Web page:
PHOENIX — In the humble building that houses her lofty mission, Alexis Tamaron senses the moment and understands the opportunity.

She also has realistically sized up the hurdle.

Tamaron, deputy state director for the Howard Dean campaign in Arizona, believes her guy is a goner if he does not win here Tuesday. And she believes the ex-governor of Vermont needs a boost from the state's large Hispanic community.

So she laughs when reminded that the most famous Hispanic name in Vermont is Ben and Jerry's Cherry Garcia ice cream.

But Tamaron is bolstered by the fact that all the Democratic contenders are from far away places, none with much of an Hispanic feel.

On Tuesday, with that storyline, Hispanics could have an unprecedented impact on the selection of an American president. In New Mexico, the nation's most Hispanic state, there will be caucuses. In Arizona, voters go to the polls.

The task for Tamaron, who sees Hispanics as a "very big key part" of Dean's chances here, is marketing a Vermonter in the Southwest.

Feeling the pressure?

"A bit," she said with a nervous laugh. "Just a bit."

On Saturday in Tucson, her candidate, moments after waving a piata handed to him by a supporter, declared the Hispanic vote "very important."

"We've got some Spanish-language television," he said, failing to note that his campaign is running no ads in Arizona.

In various ways, the Democratic contenders are paying attention or lip service to the Hispanic vote up for grabs Tuesday. Some do it with Spanish-language ads. For some, it's an arms race waged with Hispanic endorsers.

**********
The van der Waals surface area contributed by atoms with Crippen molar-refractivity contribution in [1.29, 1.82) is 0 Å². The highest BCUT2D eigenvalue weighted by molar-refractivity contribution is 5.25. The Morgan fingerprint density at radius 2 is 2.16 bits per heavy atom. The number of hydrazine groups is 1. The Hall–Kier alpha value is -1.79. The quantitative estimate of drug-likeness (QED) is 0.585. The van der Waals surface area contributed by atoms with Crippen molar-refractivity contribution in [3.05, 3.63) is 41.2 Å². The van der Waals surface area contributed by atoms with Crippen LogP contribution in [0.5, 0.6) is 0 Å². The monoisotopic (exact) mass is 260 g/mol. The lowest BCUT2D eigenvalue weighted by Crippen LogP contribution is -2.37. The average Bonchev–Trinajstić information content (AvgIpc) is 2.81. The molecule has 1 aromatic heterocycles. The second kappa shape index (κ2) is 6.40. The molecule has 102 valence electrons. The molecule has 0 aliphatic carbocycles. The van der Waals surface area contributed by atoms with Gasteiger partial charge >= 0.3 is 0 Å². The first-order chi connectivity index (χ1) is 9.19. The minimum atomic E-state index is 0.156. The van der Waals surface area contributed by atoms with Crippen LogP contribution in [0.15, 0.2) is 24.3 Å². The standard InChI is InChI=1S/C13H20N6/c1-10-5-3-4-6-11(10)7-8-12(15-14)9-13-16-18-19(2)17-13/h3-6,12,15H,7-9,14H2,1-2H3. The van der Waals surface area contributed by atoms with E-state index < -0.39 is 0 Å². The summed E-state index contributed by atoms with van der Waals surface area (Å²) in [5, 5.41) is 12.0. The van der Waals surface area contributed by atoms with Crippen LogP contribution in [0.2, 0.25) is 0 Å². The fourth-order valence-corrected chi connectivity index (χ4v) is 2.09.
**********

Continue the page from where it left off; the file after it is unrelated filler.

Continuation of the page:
For all, there is acknowledgement that someday — maybe Tuesday — the Hispanic vote will be pivotal if it ever turns out in numbers reflecting its status as the nation's fastest growing community.

Dean, John Kerry, Wesley Clark, Joe Lieberman and Dennis Kucinich are scheduled here Monday at a League of United Latin American Citizens forum.

At the University of New Mexico, political scientist Lonna Atkeson said thanks to the confluence of calendar and circumstance, Tuesday offers a major opportunity for Hispanics.

"They are certainly playing a bigger role than they've ever played before," she said.

Tuesday's Southwest contests play out amid an electorate far more like America's demographic future than are Iowa (3 percent Hispanic population) and New Hampshire (under 2 percent Hispanic).

And the contests will be played in states that look nothing like the candidates' home states.

Arizona's population is 25 percent Hispanic. New Mexico's is 42 percent. Lieberman's Connecticut? Nine percent Hispanic. Kerry's Massachusetts? Seven percent. Clark's Arkansas? Three percent. John Edwards' North Carolina? Five percent. Dean's Vermont? Just under 1 percent.

New Mexico State Democratic Chair Joni Gutierrez laughed when asked if any of the contenders have a natural link to Hispanics. "I guess some are built more like Hispanics than others," she joked. "A lot of people think Howard Dean looks like the Albuquerque mayor, Martin Chavez."

"That same border-state look," Gutierrez said. "Vermont is a border state."

So, some believe, the connection to Arizona and New Mexico Hispanics can be best made through surrogates. Kerry has former San Antonio Mayor Henry Cisneros, who will campaign here again Sunday.

"Here's a state, Arizona, that has talked about wanting more voice," Cisneros said as he prepared for the trip. "And here are Latinos who have been saying they want more of a voice. Now they can have a disproportionate say."

Sen. Edward Kennedy, D-Mass., made a round of Friday stops on Kerry's behalf in Phoenix. At Cesar Chavez High School, he reminded the locals about his family's ties to Chavez.